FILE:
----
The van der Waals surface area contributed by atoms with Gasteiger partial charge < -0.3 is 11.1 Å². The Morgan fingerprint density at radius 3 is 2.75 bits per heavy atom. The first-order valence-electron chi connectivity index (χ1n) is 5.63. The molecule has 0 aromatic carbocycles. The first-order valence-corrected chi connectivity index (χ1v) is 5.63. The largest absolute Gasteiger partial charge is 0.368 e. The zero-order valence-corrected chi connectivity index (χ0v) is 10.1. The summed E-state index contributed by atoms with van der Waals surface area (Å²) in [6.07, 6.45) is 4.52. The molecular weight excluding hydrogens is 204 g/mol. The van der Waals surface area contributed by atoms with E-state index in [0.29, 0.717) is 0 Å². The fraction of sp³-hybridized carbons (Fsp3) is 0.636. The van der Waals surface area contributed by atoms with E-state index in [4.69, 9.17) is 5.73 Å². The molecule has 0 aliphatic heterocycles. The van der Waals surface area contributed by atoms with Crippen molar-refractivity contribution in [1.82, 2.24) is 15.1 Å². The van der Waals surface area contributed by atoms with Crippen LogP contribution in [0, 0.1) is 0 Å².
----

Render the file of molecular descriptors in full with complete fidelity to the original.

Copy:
The van der Waals surface area contributed by atoms with Gasteiger partial charge < -0.3 is 11.1 Å². The Morgan fingerprint density at radius 3 is 2.75 bits per heavy atom. The first-order valence-electron chi connectivity index (χ1n) is 5.63. The molecule has 0 aromatic carbocycles. The first-order valence-corrected chi connectivity index (χ1v) is 5.63. The largest absolute Gasteiger partial charge is 0.368 e. The zero-order valence-corrected chi connectivity index (χ0v) is 10.1. The summed E-state index contributed by atoms with van der Waals surface area (Å²) in [6.07, 6.45) is 4.52. The molecular weight excluding hydrogens is 204 g/mol. The van der Waals surface area contributed by atoms with E-state index in [0.29, 0.717) is 0 Å². The fraction of sp³-hybridized carbons (Fsp3) is 0.636. The van der Waals surface area contributed by atoms with E-state index in [4.69, 9.17) is 5.73 Å². The molecule has 0 aliphatic heterocycles. The van der Waals surface area contributed by atoms with Crippen molar-refractivity contribution in [1.82, 2.24) is 15.1 Å². The van der Waals surface area contributed by atoms with Crippen LogP contribution in [0, 0.1) is 0 Å².